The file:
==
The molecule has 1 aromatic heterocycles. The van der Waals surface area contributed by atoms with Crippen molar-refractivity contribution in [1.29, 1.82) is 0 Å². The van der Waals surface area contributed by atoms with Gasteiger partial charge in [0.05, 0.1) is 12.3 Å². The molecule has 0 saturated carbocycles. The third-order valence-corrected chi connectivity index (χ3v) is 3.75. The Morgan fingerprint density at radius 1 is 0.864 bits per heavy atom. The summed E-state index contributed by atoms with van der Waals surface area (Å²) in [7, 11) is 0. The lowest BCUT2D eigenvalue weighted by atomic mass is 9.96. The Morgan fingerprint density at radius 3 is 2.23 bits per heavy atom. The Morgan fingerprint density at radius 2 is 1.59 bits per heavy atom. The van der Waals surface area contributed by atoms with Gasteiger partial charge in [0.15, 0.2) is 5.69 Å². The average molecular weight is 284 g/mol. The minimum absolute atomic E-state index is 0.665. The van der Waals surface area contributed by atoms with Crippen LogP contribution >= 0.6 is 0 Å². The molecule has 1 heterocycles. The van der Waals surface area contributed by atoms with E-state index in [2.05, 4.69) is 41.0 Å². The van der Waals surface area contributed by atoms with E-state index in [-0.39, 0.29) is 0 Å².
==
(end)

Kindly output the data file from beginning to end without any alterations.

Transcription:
The molecule has 1 aromatic heterocycles. The van der Waals surface area contributed by atoms with Crippen molar-refractivity contribution in [1.29, 1.82) is 0 Å². The van der Waals surface area contributed by atoms with Gasteiger partial charge in [0.05, 0.1) is 12.3 Å². The molecule has 0 saturated carbocycles. The third-order valence-corrected chi connectivity index (χ3v) is 3.75. The Morgan fingerprint density at radius 1 is 0.864 bits per heavy atom. The summed E-state index contributed by atoms with van der Waals surface area (Å²) in [7, 11) is 0. The lowest BCUT2D eigenvalue weighted by atomic mass is 9.96. The Morgan fingerprint density at radius 3 is 2.23 bits per heavy atom. The Morgan fingerprint density at radius 2 is 1.59 bits per heavy atom. The van der Waals surface area contributed by atoms with Gasteiger partial charge in [0.15, 0.2) is 5.69 Å². The average molecular weight is 284 g/mol. The minimum absolute atomic E-state index is 0.665. The van der Waals surface area contributed by atoms with Crippen LogP contribution >= 0.6 is 0 Å². The molecule has 1 heterocycles. The van der Waals surface area contributed by atoms with E-state index in [2.05, 4.69) is 41.0 Å². The van der Waals surface area contributed by atoms with E-state index in [-0.39, 0.29) is 0 Å².